Sulfur speciation in individual aerosol particles

Kenneth R. Neubauer, Stephen T. Sum, Murray V. Johnston, Anthony S. Wexler

Research output: Contribution to journalArticle

44 Scopus citations

Abstract

Sulfur aerosols play an important role in acid deposition and the Earth's energy balance. Important species in these aerosols include methanesulfonates, hydroxymethanesulfonates, sulfates, and sulfites. Because the relative amounts of these species indicate different sources and atmospheric processes, it is important to distinguish them in single-aerosol particles. To accomplish this task, we use rapid single-particle mass spectrometry (RSMS), a technique that permits individual particles to be analyzed in an online mode. Each sulfur species produces a characteristic set of ions in the mass spectra. In simulated marine and urban aerosols the relative amounts of methanesulfonic acid (MSA) and sodium hydroxymethanesulfonate (NaHMSA) in a single particle can be determined from peak area ratios in the mass spectra. Improved quantitation is possible by application of the classification and regression tree (CART) algorithm to distinguish the mass spectra of particles having different compositions. Factors that influence speciation include particle size, morphology, and laser fluence.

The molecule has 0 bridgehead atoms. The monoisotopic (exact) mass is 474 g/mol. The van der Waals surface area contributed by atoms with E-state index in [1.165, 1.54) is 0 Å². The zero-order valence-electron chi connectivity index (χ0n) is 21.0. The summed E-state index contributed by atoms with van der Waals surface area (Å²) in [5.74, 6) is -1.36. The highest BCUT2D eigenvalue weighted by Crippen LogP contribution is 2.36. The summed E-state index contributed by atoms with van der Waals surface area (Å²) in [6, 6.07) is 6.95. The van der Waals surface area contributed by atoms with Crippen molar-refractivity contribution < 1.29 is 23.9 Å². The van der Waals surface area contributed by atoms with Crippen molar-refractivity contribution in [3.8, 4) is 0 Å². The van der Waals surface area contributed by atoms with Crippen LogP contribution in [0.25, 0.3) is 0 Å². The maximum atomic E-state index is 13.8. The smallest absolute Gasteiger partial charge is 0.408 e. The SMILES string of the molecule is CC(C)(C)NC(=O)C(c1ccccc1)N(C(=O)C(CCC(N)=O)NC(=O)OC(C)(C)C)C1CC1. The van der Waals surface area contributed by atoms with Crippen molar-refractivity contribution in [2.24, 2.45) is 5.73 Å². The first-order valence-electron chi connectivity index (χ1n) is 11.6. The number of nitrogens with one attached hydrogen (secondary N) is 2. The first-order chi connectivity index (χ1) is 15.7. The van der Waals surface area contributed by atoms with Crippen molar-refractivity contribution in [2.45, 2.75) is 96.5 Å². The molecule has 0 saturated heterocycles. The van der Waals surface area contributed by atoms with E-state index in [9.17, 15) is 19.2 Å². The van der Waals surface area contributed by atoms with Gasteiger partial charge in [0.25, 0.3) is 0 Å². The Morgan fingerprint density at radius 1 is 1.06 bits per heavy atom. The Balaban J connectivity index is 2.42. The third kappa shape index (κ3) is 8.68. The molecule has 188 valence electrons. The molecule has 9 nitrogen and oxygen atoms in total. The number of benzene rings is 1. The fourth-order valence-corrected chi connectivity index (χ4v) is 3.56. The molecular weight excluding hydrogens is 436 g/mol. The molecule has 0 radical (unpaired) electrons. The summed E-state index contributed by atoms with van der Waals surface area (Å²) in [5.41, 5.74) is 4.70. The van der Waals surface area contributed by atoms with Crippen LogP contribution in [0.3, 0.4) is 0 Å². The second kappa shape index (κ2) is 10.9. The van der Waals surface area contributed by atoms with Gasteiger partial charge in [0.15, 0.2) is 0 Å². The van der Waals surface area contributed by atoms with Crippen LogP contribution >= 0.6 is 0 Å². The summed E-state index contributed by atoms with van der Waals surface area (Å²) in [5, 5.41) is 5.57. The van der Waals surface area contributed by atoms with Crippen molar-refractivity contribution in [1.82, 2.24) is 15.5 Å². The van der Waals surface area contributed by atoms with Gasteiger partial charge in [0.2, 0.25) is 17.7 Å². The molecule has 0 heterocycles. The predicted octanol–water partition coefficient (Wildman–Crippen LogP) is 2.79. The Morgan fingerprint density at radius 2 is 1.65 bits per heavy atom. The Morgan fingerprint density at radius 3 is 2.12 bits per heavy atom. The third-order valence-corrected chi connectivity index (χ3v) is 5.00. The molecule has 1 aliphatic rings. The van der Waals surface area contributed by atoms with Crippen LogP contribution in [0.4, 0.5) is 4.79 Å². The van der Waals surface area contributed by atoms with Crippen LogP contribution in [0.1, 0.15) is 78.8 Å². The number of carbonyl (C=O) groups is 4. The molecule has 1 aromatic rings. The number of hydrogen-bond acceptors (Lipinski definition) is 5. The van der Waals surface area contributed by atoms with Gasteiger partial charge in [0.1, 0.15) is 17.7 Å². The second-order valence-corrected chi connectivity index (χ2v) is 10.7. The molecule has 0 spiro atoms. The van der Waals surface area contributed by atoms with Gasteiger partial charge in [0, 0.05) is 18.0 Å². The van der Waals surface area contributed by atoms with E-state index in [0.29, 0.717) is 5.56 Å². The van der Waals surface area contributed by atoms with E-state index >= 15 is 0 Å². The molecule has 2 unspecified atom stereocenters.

Original languageEnglish (US)
Pages (from-to)18701-18707
Number of pages7
JournalJournal of Geophysical Research: Atmospheres
Volume101
Issue number13
StatePublished - Aug 20 1996
Externally publishedYes

ASJC Scopus subject areas

  • Geochemistry and Petrology
  • Geophysics
  • Earth and Planetary Sciences (miscellaneous)
  • Space and Planetary Science
  • Atmospheric Science
  • Astronomy and Astrophysics
  • Oceanography
  • Earth and Planetary Sciences(all)
  • Environmental Science(all)

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    Neubauer, K. R., Sum, S. T., Johnston, M. V., & Wexler, A. S. (1996). Sulfur speciation in individual aerosol particles. Journal of Geophysical Research: Atmospheres, 101(13), 18701-18707.